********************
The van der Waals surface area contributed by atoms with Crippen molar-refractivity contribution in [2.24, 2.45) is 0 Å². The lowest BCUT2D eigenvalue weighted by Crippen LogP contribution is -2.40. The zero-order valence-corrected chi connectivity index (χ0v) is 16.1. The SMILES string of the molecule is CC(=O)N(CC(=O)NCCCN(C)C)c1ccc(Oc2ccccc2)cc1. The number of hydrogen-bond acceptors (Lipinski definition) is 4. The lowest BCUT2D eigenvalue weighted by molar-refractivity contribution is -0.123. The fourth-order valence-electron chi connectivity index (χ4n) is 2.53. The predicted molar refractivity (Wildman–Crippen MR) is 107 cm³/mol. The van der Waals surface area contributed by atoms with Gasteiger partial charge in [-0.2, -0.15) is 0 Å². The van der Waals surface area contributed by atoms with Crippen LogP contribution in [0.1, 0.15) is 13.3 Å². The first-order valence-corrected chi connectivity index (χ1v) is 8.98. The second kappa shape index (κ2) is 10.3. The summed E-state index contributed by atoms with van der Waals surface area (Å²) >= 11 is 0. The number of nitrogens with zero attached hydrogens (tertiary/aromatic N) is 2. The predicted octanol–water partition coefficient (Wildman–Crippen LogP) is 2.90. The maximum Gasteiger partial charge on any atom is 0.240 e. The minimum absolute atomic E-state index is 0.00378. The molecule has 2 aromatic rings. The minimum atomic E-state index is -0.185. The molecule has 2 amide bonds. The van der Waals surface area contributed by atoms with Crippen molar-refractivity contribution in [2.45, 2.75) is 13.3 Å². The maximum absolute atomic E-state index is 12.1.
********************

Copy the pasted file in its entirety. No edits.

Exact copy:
The van der Waals surface area contributed by atoms with Crippen molar-refractivity contribution in [2.24, 2.45) is 0 Å². The lowest BCUT2D eigenvalue weighted by Crippen LogP contribution is -2.40. The zero-order valence-corrected chi connectivity index (χ0v) is 16.1. The SMILES string of the molecule is CC(=O)N(CC(=O)NCCCN(C)C)c1ccc(Oc2ccccc2)cc1. The number of hydrogen-bond acceptors (Lipinski definition) is 4. The lowest BCUT2D eigenvalue weighted by molar-refractivity contribution is -0.123. The fourth-order valence-electron chi connectivity index (χ4n) is 2.53. The predicted molar refractivity (Wildman–Crippen MR) is 107 cm³/mol. The van der Waals surface area contributed by atoms with Gasteiger partial charge in [-0.2, -0.15) is 0 Å². The van der Waals surface area contributed by atoms with Crippen LogP contribution in [0.1, 0.15) is 13.3 Å². The first-order valence-corrected chi connectivity index (χ1v) is 8.98. The second kappa shape index (κ2) is 10.3. The summed E-state index contributed by atoms with van der Waals surface area (Å²) >= 11 is 0. The number of nitrogens with zero attached hydrogens (tertiary/aromatic N) is 2. The predicted octanol–water partition coefficient (Wildman–Crippen LogP) is 2.90. The maximum Gasteiger partial charge on any atom is 0.240 e. The minimum absolute atomic E-state index is 0.00378. The molecule has 2 aromatic rings. The minimum atomic E-state index is -0.185. The molecule has 2 amide bonds. The van der Waals surface area contributed by atoms with Crippen molar-refractivity contribution in [2.45, 2.75) is 13.3 Å². The maximum absolute atomic E-state index is 12.1.